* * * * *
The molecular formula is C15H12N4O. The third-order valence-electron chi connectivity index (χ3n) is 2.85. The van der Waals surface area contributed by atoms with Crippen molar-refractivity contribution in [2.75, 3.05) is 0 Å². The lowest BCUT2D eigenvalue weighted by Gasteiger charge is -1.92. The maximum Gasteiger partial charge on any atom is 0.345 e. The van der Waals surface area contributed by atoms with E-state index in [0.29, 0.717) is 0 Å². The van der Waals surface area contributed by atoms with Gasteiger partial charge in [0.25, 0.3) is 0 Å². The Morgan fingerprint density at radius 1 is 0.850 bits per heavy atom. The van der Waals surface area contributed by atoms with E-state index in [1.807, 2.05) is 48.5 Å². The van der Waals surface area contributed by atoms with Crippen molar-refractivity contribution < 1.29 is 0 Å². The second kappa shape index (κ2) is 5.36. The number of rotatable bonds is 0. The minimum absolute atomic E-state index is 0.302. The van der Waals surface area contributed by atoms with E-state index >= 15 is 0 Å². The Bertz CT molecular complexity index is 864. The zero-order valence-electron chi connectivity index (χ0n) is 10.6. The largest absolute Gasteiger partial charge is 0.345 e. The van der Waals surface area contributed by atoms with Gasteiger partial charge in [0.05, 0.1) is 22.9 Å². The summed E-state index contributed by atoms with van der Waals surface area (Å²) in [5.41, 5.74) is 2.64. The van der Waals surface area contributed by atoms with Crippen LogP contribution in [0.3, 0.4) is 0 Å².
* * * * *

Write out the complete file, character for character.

The molecular formula is C15H12N4O. The third-order valence-electron chi connectivity index (χ3n) is 2.85. The van der Waals surface area contributed by atoms with Crippen molar-refractivity contribution in [2.75, 3.05) is 0 Å². The lowest BCUT2D eigenvalue weighted by Gasteiger charge is -1.92. The maximum Gasteiger partial charge on any atom is 0.345 e. The van der Waals surface area contributed by atoms with E-state index in [0.29, 0.717) is 0 Å². The van der Waals surface area contributed by atoms with Gasteiger partial charge in [0.25, 0.3) is 0 Å². The Morgan fingerprint density at radius 1 is 0.850 bits per heavy atom. The van der Waals surface area contributed by atoms with E-state index in [1.807, 2.05) is 48.5 Å². The van der Waals surface area contributed by atoms with Crippen molar-refractivity contribution < 1.29 is 0 Å². The second kappa shape index (κ2) is 5.36. The number of rotatable bonds is 0. The minimum absolute atomic E-state index is 0.302. The van der Waals surface area contributed by atoms with E-state index >= 15 is 0 Å². The Bertz CT molecular complexity index is 864. The zero-order valence-electron chi connectivity index (χ0n) is 10.6. The largest absolute Gasteiger partial charge is 0.345 e. The van der Waals surface area contributed by atoms with Gasteiger partial charge in [0.05, 0.1) is 22.9 Å². The summed E-state index contributed by atoms with van der Waals surface area (Å²) in [5.41, 5.74) is 2.64. The van der Waals surface area contributed by atoms with Crippen LogP contribution in [0.3, 0.4) is 0 Å².